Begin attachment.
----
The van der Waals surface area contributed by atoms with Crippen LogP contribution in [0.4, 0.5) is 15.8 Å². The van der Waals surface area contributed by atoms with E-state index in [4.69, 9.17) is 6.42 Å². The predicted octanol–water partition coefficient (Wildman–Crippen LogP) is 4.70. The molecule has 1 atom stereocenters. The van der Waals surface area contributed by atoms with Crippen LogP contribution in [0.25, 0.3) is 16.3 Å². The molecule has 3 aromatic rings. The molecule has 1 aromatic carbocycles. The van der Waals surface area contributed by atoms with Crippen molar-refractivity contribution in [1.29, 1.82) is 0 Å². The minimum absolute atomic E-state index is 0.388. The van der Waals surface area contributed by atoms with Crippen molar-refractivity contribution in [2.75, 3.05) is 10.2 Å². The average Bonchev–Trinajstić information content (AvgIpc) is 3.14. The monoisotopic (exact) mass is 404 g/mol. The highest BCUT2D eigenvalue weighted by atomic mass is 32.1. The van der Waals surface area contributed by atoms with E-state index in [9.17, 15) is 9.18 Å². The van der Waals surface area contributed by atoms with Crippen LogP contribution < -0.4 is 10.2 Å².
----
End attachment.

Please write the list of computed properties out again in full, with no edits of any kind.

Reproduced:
The van der Waals surface area contributed by atoms with Crippen LogP contribution in [0.4, 0.5) is 15.8 Å². The van der Waals surface area contributed by atoms with E-state index in [4.69, 9.17) is 6.42 Å². The predicted octanol–water partition coefficient (Wildman–Crippen LogP) is 4.70. The molecule has 1 atom stereocenters. The van der Waals surface area contributed by atoms with Crippen LogP contribution in [0.25, 0.3) is 16.3 Å². The molecule has 3 aromatic rings. The molecule has 1 aromatic carbocycles. The van der Waals surface area contributed by atoms with Crippen molar-refractivity contribution in [1.29, 1.82) is 0 Å². The minimum absolute atomic E-state index is 0.388. The van der Waals surface area contributed by atoms with Crippen molar-refractivity contribution in [2.75, 3.05) is 10.2 Å². The average Bonchev–Trinajstić information content (AvgIpc) is 3.14. The monoisotopic (exact) mass is 404 g/mol. The highest BCUT2D eigenvalue weighted by atomic mass is 32.1. The van der Waals surface area contributed by atoms with E-state index in [9.17, 15) is 9.18 Å². The van der Waals surface area contributed by atoms with Crippen LogP contribution < -0.4 is 10.2 Å².